Biology Reference
In-Depth Information
MY MOST CHERISHED POSSESSIONS include an antique kitchen implement, a WWII aviator's
memoir, and a rifle almost as old as I am. Walter Hyson Gibson gave the rolling pin to
Hattie Lola Crews Gibson in 1921, three months after my mother, their first child, was
born. He'd carved his teenage wife's only Christmas present from a single block of oak,
the darker heartwood visible down one side; it feels remarkably heavy, off-round enough
to dispel any suspicion that Grandpa used a lathe and shiny from decades of Grand-
mommy's biscuit dough and cobbler crust. My father, the second son of Harry Horace
Greene and Bertha Crawford Greene, sent his parents Bombers Across to illustrate the
travails of his B-24 crew, and only after Daddy's death did I discover in the margins his
penciled reflections on the war. 1
About the same time as I came by the rolling pin and the topic, my Berkeley graduate
students, knowing that I like Western memorabilia and grew up with a rural appreciation
for guns, bought me the model 1894 Winchester as a sabbatical gift. Beyond the aes-
thetics of its classic lever-action and worn, dark walnut stock, my old carbine epitomizes
adventure and self-sufficiency as well as something murkier. Out on a shooting range I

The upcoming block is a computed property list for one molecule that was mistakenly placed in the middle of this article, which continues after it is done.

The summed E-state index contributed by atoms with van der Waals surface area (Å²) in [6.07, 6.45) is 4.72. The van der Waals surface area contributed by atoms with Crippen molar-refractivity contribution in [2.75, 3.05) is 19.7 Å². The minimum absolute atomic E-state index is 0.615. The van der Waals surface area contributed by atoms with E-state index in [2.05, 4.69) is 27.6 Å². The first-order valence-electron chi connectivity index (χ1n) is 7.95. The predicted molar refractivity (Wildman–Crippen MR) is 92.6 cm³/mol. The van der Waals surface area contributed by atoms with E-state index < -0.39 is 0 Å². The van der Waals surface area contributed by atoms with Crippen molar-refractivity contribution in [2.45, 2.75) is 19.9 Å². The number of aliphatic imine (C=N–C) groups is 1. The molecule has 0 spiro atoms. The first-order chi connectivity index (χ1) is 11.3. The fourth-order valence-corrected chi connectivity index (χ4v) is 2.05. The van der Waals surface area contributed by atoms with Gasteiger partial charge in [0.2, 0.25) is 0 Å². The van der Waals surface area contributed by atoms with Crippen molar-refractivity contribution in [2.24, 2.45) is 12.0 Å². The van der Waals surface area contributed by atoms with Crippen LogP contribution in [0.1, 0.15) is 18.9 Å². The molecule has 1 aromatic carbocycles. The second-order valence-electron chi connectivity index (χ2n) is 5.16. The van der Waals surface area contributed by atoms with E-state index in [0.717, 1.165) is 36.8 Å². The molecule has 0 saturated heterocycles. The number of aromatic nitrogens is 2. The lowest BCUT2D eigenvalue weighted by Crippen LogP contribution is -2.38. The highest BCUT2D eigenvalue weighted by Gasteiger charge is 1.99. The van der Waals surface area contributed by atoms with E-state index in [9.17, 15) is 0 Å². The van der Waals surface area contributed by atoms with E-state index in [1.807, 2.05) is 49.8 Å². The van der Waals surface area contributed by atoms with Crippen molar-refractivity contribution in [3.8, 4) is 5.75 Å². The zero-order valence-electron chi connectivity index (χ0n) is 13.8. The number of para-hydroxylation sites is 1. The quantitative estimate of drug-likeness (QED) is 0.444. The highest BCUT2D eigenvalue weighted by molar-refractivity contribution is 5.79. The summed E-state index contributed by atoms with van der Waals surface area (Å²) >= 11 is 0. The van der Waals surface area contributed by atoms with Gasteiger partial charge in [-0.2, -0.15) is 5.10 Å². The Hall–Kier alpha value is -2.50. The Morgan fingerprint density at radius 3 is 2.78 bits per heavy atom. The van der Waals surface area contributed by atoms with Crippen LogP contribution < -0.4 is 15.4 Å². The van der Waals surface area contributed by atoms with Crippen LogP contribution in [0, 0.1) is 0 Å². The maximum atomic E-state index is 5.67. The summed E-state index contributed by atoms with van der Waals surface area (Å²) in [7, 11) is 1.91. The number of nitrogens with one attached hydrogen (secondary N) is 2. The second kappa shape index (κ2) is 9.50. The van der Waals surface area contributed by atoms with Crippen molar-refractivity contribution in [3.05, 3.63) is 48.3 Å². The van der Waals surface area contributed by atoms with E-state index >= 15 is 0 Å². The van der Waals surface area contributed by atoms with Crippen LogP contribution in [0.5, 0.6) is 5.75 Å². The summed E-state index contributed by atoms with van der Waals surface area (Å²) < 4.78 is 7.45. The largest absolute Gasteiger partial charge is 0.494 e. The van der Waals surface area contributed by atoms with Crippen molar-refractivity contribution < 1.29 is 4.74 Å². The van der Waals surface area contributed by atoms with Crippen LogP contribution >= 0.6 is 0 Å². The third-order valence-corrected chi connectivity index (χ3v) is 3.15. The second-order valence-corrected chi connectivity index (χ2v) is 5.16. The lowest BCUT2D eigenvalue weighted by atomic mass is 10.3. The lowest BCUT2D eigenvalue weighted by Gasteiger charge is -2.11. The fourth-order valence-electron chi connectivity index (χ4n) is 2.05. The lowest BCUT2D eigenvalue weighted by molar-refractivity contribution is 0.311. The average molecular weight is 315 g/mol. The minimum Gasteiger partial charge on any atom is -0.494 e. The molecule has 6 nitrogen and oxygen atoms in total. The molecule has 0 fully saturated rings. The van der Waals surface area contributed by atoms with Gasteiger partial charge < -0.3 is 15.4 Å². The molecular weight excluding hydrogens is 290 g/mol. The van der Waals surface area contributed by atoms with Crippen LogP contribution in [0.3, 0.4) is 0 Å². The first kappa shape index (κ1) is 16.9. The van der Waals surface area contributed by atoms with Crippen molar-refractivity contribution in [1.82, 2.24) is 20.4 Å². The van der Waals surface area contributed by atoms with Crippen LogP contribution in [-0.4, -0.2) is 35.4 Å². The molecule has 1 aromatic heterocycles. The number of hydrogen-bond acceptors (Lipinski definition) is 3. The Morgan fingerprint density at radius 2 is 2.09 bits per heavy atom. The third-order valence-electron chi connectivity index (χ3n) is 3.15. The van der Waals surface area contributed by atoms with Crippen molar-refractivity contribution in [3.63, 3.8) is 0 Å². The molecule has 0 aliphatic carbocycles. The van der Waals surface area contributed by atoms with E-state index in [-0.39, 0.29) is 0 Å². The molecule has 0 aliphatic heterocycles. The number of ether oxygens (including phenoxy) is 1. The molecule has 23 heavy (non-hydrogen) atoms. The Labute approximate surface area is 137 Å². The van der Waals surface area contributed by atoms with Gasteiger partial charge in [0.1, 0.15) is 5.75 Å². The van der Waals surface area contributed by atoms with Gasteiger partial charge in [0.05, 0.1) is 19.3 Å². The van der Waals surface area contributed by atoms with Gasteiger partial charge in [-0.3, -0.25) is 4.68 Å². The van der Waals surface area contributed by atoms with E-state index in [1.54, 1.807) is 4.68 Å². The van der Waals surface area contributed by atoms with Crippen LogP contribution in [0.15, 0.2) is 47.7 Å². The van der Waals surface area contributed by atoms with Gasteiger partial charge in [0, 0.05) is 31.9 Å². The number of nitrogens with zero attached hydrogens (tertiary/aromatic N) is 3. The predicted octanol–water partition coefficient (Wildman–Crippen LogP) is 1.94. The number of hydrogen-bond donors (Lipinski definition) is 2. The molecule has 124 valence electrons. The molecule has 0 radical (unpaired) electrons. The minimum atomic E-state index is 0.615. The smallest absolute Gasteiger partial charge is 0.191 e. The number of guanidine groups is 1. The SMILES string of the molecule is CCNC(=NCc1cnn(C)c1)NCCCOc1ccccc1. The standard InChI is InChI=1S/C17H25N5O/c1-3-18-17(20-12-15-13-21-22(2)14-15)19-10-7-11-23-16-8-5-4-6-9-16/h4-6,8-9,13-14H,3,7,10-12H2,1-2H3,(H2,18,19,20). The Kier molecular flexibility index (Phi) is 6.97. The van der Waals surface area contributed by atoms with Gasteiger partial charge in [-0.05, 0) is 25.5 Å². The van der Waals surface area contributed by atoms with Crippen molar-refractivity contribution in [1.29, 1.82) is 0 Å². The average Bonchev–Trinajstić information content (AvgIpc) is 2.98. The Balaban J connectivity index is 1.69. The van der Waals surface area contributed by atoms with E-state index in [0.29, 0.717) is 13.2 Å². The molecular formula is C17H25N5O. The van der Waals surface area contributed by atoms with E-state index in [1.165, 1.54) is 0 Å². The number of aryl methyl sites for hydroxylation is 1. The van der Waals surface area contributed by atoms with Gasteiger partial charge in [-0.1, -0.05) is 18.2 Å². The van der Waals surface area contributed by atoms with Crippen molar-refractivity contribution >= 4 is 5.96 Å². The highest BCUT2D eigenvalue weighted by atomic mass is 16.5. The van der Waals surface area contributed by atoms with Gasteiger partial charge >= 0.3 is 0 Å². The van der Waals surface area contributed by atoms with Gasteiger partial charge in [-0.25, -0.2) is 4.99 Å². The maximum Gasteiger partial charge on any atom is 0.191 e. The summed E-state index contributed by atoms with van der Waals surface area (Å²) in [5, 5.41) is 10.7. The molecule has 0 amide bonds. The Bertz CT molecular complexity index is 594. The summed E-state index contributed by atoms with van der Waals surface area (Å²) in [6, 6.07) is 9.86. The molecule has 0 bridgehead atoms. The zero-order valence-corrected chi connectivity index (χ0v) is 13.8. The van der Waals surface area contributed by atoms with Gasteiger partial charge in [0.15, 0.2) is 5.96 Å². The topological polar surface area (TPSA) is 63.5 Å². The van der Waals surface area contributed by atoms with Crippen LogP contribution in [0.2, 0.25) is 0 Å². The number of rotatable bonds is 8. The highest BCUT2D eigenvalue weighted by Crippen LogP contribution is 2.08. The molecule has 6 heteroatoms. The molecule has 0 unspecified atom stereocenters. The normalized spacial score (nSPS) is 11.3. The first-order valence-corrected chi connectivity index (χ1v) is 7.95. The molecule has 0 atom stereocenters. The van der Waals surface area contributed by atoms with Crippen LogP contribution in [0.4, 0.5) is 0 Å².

enjoy simple pleasures of marksmanship, the mental discipline of lining sights up on a
target, letting out half a breath, and squeezing, not pulling, the trigger; I marvel at the
controlled explosion of a .30-30 round, fantasize bygone eras when I would have brought
game back to the cooking fire. And sometimes, in that violently concussive moment, time
itself seems to shatter.
I was born in September 1945 of a nomadic union, ten months after Daddy returned
from overseas. Marjorie Nan Gibson grew up in the East Texas piney woods, her father
a WWI veteran and subsistence farmer. Raised without electricity or indoor plumbing,
my mother sewed clothes from chicken feed sacks and worked for room and board while
attending a nearby junior college. After a year, eager to escape the meager family cir-
cumstances and barely nineteen, she took a secretarial job in Washington, D.C., with her
district's congressman. Harry William Greene, the younger son of a shoe factory work-
er who loved topics and wrote poetry for the local newspaper, grew up in Endicott, New
York. My father, known as Bill, was so enthralled by flight that after a stint with the
census bureau he joined the Royal Canadian Air Force, then transferred to the Army Air
Corps when we entered the war. Marjorie and Bill met as tenants in a D.C. apartment
building, married two years later, and were separated for months while he navigated
Search WWH ::

Custom Search